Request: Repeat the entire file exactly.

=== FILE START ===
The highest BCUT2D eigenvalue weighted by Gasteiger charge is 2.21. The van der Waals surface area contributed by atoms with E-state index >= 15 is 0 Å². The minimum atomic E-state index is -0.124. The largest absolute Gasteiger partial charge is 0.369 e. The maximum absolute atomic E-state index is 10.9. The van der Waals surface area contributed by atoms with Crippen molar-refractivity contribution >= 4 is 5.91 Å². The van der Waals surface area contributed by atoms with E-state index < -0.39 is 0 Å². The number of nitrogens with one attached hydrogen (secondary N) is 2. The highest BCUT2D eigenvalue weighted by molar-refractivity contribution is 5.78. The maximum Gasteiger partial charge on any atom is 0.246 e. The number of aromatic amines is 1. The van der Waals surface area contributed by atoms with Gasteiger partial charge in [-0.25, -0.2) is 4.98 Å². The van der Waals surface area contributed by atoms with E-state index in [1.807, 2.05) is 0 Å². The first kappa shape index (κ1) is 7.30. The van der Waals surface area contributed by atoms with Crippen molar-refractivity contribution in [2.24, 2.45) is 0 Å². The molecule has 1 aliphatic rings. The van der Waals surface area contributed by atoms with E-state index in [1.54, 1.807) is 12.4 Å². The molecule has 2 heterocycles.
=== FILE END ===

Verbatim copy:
The highest BCUT2D eigenvalue weighted by Gasteiger charge is 2.21. The van der Waals surface area contributed by atoms with E-state index >= 15 is 0 Å². The minimum atomic E-state index is -0.124. The largest absolute Gasteiger partial charge is 0.369 e. The maximum absolute atomic E-state index is 10.9. The van der Waals surface area contributed by atoms with Crippen molar-refractivity contribution >= 4 is 5.91 Å². The van der Waals surface area contributed by atoms with E-state index < -0.39 is 0 Å². The number of nitrogens with one attached hydrogen (secondary N) is 2. The highest BCUT2D eigenvalue weighted by molar-refractivity contribution is 5.78. The maximum Gasteiger partial charge on any atom is 0.246 e. The number of aromatic amines is 1. The van der Waals surface area contributed by atoms with Gasteiger partial charge in [-0.25, -0.2) is 4.98 Å². The van der Waals surface area contributed by atoms with E-state index in [1.807, 2.05) is 0 Å². The first kappa shape index (κ1) is 7.30. The van der Waals surface area contributed by atoms with Crippen molar-refractivity contribution in [2.24, 2.45) is 0 Å². The molecule has 1 aliphatic rings. The van der Waals surface area contributed by atoms with E-state index in [1.54, 1.807) is 12.4 Å². The molecule has 2 heterocycles.